Testimonial Background

"One of very few publications I read from cover to cover." - Panayoti Kelaidis

"...the finest regional gardening magazine I've ever read." - Angie Hanna

"The depth, breadth and consistent quality of your paper is amazing." - Lucy Sanderson

"...a thinking gardener's companion." - Lauren Springer Ogden

"...Colorado Gardener has become the standard." - Kelly Grummons

At Northern Water’s Annual Water Symposium in late May I had the opportunity to hear and meet Kate Greenberg, Colorado’s new Commissioner of Agriculture. What a breath of fresh air! Greenberg, one of 13 women across the country now running state agriculture departments, is 31 years old. After farming in Washington State and working for the Sonoran Institute on conservation issues, in 2013 she became Western program director for the National Young Farmers Coalition based in Durango.

With his appointment of Greenberg, Governor Polis showed that farm succession is a top priority for his administration. Due to the aging farmer population, “We have some big decisions to make…if young people are going to be able to build lives and businesses, and if existing, retiring producers are going to be able to keep their legacy alive by having future generations to pass it down to,” says Greenberg.

Agriculture is the number two driver of Colorado’s economy. Two other “Wildly Important Goals” that Greenberg is advancing at the CO Dept. of AG are: 1) diversifying and advancing markets; and 2) soil, water, and climate issues of sustainability. “However you frame it, it’s making sure that farmers and ranchers have the resources they need to invest in building soil health, in protecting and conserving water, in protecting the climate and being active partners in climate mitigation – in a way that works for them.”

It’s good to know that Colorado is focused on the future, especially in light of the recently released UN Report Climate Change and Land. (See Notables).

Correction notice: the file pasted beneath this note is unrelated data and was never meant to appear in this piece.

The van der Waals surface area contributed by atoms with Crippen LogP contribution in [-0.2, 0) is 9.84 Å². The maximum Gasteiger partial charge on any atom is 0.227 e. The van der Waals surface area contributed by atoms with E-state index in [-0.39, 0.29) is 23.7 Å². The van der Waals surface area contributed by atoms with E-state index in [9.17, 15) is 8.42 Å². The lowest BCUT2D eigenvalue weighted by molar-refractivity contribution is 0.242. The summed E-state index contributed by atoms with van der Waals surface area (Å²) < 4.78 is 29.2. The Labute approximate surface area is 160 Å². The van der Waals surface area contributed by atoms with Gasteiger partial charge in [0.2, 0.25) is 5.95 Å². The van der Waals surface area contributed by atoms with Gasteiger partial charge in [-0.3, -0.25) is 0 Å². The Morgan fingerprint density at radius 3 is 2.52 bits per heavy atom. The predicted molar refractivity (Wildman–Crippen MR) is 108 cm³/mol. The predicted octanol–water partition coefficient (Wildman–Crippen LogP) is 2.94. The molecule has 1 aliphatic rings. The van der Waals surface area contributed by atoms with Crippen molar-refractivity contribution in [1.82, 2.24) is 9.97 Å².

I heard another noteworthy talk at the Annual PlantSelect meeting in June. Scott Denning, Professor of Atmospheric Science at Colorado State University, laid out the undeniably scary facts about climate change, but also spoke of his confidence in smart and capable Millennials, and the very real affordability of alternative fuels today (“despite what you may hear”) that he says makes it entirely possible to move away from fossil fuels now - in time to prevent catastrophe.

Moving from the big picture to our Harvest Issue, here’s what’s inside.

Gary Raham will educate you about the (dreaded) Black Widow spider, including speculation about why it possesses such powerful venom.

Denver resident Bruce Webster is focused on soil health. This led him to “bokashi”, the art and practice of fermenting organic matter that yields a mycelium-rich nutrient concentrate that supercharges the soil web, as Lee Recca explains.

David Salman of High Country Gardens also spoke at the June PlantSelect meeting. A champion of native plants, he told me there is a lack of available native woody plants, including in the PlantSelect program, so he has written about some of these shrubs here.

In “Unexpected Relationships” Paula Ogilvie discusses the shadow side of plant life –parasitic and hemi-parasitic plants that survive by stealing nutrients and water from other plants, plus a few that simply overwhelm others with their speedy, vigorous growth.

Goji Berry is a “superfruit” grown and produced mostly in China, though there are a few Western North American species. Mikl Brawner tells you how and which ones to grow here.

Bob Nold has written three books: Penstemons, Columbines, and High and Dry: Gardening with Cold-hardy Dryland Plants. For several years now he has grown mostly fall planted bulbs out of “laziness” he says. Fritillaria is his topic here.

Because it’s harvest season Pam Sherman offers 9 ways to preserve what you grow in your veggie garden. She and her husband have been doing this for decades and, as a result, they shop for groceries a lot less frequently than the rest of us. In his Q & A Kelly Grummons confirms what many of us have noticed in our gardens this year – more “pest” insects than usual and A LOT of Japanese beetles. He also discusses organic mulch vs. gravel/rock mulches.

Finally, Thea Tenenbaum has written another lovely piece about growing in the Italian tradition for this issue. See “Cucuzza, Gagootz!” on page 3. Sadly, Thea passed away suddenly in early August. We shared attempts (and some successes) at fiction and non- fiction writing for over 10 years, and I will miss her brave self dearly.

We publish again in March 2020.

Jane Shellenberger